When Sudden Cardiac Arrest occurs, CPR and defibrillation should be rendered as soon as possible, regardless of any known or suspected cardiac or other medical history. CPR and defibrillation can be stopped if more information comes to hand and indicates that CPR and / or defibrillation is not warranted to be continued. Generally, you should, unless physically impossible, continue CPR and / or defibrillation until qualified help arrives. Qualified help would include a paramedic, doctor or nurse.
Some common medical conditions or contributors to medical conditions may include:
- AF (Atrial Fibrillation)
- After surgery
- Bowel cancer
- Bradycardia (Slow pulse)
- Brain tumor
- Breast cancer
- By-pass (cardiac)
- Calling an ambulance & preparing to go to hospital
- Cardiac diets – pre & post-surgery
- Cardiac history
- Cardiac risk factors
- Cardiac signs & symptoms
- CCF (Congestive Cardiac Failure)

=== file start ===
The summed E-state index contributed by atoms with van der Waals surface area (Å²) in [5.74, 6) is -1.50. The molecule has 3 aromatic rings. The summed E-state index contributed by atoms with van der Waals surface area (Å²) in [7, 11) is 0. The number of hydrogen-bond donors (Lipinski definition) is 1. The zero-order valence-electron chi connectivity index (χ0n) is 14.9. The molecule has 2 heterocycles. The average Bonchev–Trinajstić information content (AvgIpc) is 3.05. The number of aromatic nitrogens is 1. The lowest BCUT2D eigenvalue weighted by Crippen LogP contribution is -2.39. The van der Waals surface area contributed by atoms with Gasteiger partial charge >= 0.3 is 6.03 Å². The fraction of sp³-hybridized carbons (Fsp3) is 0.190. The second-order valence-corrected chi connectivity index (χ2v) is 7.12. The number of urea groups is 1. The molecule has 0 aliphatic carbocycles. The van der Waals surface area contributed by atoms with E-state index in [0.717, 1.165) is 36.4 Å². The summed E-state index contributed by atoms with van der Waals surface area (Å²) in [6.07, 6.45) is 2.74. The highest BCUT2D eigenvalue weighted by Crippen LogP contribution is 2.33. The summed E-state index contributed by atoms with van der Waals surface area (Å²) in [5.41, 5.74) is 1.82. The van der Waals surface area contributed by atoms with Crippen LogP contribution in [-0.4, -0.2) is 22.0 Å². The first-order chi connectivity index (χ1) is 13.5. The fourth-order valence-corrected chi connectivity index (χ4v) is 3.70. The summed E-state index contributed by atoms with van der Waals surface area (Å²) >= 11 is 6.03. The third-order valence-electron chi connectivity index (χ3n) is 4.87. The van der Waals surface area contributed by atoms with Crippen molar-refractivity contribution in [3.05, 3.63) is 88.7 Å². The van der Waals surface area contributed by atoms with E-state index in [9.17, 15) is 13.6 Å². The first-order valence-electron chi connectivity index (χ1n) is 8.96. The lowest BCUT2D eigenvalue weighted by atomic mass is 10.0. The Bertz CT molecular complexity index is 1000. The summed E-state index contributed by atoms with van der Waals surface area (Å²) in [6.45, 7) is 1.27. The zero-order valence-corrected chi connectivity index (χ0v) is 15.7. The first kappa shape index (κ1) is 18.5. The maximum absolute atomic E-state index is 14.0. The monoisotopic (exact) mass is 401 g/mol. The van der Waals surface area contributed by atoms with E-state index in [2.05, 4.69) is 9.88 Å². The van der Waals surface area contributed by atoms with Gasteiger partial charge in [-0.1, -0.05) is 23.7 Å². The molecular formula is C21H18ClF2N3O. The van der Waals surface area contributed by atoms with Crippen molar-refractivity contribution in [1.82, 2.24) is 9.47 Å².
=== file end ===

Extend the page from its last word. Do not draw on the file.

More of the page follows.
- Chest pain – cardiac & non-cardiac
- CRF (Chronic Renal Failure)
- Diabetes – Diabetes and cardiac arrest
- High Blood Pressure (Hypertension)
- High Cholesterol
- Hypertension (High Blood Pressure)
- Hypotension (Low Blood Pressure)
- Low Blood Pressure (Hypotension)
- Mitral Valve defects
- Normal cardiac output
- Pace Makers
- Respiratory history
- Sexual activity
- Stress tests
- Tachycardia (Fast pulse)
- Throat cancer
- Variable or Implantable Defibrillators
- VT (Ventricular Tachycardia)
The above list is just a small list of many potential medical conditions, or contributors to medical conditions. If you have any of these conditions, you should consult with, and follow, your doctors recommendations. The information referenced here is only for information purposes and general information.
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